Any thinly sliced food product that is rolled into a cylindrical shape; e.g., "bok-bok rollits"

Sua [Soo-uh] noun
Milk [from the Vietnamese, sữa, milk] 

Sef [sef] verb
1. To do something oneself
2. "I'll do it myself"
3. "Leave me alone, I don't need your help, get away from me!"
[from the English, self]

Toi [tow-ee]
1. adjective
Stinky
2. verb
To fart
[from the Vietnamese, thúi, smelly]

Yoti [yo-tee] noun
Yogurt  

Zyeppy [zye-pee] noun
Sandal, flip-flop, open-toed shoe [from the Vietnamese, dép, sandal]

16 comments:

  1. As they get older BD the vocabulary reduces quite considerably to "Dad,can I have some money/a lift/some money and a lift/pick me up at.../pick me up at.... and bring some money."

    So enjoy it while you can.

    We still refer to magazines as magamines (thanks to Kathryn at 2) and sometimes enjoy basagne instead of lasagne (thanks to Elizabeth at the same age)

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  2. I never thought about it, but I guess to the babies, your wife's car is about as loud as a garbage truck.

    ~M~

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  3. It's so great you're writing this stuff down! When Bossy's kids were little, they hadn't yet invented paper or pens or MacBooks.

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  4. Well, w/the exception of the Vietnamese words, I understood it even w/out the definition...Can they try to say each other's names? My middle one couldn't say "melissa" so for a few years she called her 'sister'... which made heads turn, cuz u know people would probably think she was calling a nun...
    oh, do they say 'peepee'? or is there a Vietnamese word for that?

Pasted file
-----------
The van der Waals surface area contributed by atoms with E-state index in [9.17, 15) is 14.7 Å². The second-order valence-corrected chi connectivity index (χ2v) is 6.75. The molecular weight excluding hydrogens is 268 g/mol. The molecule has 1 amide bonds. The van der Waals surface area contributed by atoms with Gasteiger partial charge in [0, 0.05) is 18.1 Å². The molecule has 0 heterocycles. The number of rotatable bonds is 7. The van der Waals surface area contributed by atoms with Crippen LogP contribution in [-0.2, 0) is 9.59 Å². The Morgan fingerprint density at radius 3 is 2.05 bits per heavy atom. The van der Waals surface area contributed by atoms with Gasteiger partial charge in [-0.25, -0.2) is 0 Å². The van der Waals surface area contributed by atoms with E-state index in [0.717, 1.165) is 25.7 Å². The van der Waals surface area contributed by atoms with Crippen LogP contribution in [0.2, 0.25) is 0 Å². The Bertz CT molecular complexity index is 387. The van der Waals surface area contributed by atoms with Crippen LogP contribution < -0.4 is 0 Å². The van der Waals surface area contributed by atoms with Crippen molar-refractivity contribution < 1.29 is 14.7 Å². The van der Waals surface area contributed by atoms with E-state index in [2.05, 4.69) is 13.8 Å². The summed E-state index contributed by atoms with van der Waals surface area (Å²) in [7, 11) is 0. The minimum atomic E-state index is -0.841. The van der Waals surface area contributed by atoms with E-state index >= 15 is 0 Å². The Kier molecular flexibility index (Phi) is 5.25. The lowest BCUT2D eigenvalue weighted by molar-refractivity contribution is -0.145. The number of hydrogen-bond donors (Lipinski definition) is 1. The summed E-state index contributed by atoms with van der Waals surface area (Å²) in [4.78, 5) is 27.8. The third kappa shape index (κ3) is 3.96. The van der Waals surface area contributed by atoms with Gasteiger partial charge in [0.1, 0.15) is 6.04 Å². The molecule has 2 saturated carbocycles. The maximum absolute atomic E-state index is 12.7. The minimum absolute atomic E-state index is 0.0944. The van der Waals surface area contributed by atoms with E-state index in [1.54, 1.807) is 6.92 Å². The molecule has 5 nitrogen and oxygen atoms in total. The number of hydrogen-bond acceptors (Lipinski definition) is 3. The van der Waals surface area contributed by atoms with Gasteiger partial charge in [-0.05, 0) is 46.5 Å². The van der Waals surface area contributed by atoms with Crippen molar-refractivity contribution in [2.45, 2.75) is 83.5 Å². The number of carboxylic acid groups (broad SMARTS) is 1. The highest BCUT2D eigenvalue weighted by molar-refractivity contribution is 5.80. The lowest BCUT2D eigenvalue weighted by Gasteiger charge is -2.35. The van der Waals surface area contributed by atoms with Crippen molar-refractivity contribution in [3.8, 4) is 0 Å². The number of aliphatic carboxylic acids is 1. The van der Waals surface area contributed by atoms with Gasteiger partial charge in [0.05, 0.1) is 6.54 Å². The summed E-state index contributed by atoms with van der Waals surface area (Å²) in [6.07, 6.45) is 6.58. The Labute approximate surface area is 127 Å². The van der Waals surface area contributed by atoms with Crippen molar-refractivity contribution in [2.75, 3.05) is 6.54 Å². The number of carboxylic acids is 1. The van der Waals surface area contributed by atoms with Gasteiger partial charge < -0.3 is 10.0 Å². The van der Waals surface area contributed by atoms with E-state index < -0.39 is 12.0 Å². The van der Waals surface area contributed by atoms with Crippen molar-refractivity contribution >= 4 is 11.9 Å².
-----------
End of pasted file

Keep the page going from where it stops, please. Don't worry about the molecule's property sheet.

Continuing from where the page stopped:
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  5. Here comes the science part:

    Most of the lexicon seems to be phonetic simplification, mostly reductions of difficult consonant clusters. 'Hepyu', 'dooty' and the 'chuck' of 'jurbage chuck' are examples of this. They also seem to be doing the same thing with Vietnamese words, but as I don't know the pronunciation, I can't say for sure.

    'Bok-bok' is a pretty standard onomatopoeic protoword, although it's usually done with 'woof-woof' and 'mao-mao'. This is a little bit different, as they've made the association between the animal and the meat. They've also overanalysed it include all kinds of thinly sliced meat, which is interesting, but should sort itself out as they build semantic networks of animals and sandwich fillings respectively.

    'Rollits' is an interesting one, making a word for something we don't actually have a word for in English. I suppose we could call it a 'tube' or a 'parcel' or a 'log', but none of those are as good as 'rollits'. Your kids have plugged a semantic gap in the language there, and you should feel rightly proud.

    So there you are. I'm glad Mummy also has some juice.

    James

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  6. Oh Daddy Juice. Where would be without such sweet, sweet nectar :)

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  7. Great list, very cute. I liked when my daughter used to say tooken instead of taken, seems to make more sense right?

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  8. @Jack--I am enjoying it now. Not looking forward to the more transactional communication. My parents still use words that we made up or mispronounced as kids. It's good comedy.